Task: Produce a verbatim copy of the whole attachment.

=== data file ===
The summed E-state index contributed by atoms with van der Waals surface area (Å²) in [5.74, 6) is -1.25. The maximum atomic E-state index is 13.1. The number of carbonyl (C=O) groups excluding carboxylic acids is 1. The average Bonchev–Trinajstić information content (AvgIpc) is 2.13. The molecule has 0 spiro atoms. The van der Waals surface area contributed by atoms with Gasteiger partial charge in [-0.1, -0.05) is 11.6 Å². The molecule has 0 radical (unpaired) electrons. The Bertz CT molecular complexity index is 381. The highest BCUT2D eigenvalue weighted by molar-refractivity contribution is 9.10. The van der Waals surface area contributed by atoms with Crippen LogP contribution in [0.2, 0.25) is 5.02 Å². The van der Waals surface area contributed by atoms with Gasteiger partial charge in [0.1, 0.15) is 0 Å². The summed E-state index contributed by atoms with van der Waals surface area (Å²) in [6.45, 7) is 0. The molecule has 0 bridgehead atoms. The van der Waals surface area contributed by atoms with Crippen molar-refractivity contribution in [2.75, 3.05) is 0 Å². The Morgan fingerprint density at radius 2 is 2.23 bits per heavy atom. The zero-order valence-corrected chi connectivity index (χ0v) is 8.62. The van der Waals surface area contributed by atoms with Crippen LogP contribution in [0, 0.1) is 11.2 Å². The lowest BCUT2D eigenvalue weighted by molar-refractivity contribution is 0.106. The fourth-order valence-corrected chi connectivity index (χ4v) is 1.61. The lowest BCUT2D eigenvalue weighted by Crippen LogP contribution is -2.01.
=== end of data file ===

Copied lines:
The summed E-state index contributed by atoms with van der Waals surface area (Å²) in [5.74, 6) is -1.25. The maximum atomic E-state index is 13.1. The number of carbonyl (C=O) groups excluding carboxylic acids is 1. The average Bonchev–Trinajstić information content (AvgIpc) is 2.13. The molecule has 0 spiro atoms. The van der Waals surface area contributed by atoms with Gasteiger partial charge in [-0.1, -0.05) is 11.6 Å². The molecule has 0 radical (unpaired) electrons. The Bertz CT molecular complexity index is 381. The highest BCUT2D eigenvalue weighted by molar-refractivity contribution is 9.10. The van der Waals surface area contributed by atoms with Crippen LogP contribution in [0.2, 0.25) is 5.02 Å². The van der Waals surface area contributed by atoms with Gasteiger partial charge in [0.1, 0.15) is 0 Å². The summed E-state index contributed by atoms with van der Waals surface area (Å²) in [6.45, 7) is 0. The molecule has 0 bridgehead atoms. The van der Waals surface area contributed by atoms with Crippen molar-refractivity contribution in [2.75, 3.05) is 0 Å². The Morgan fingerprint density at radius 2 is 2.23 bits per heavy atom. The zero-order valence-corrected chi connectivity index (χ0v) is 8.62. The van der Waals surface area contributed by atoms with Crippen LogP contribution in [0, 0.1) is 11.2 Å². The lowest BCUT2D eigenvalue weighted by molar-refractivity contribution is 0.106. The fourth-order valence-corrected chi connectivity index (χ4v) is 1.61. The lowest BCUT2D eigenvalue weighted by Crippen LogP contribution is -2.01.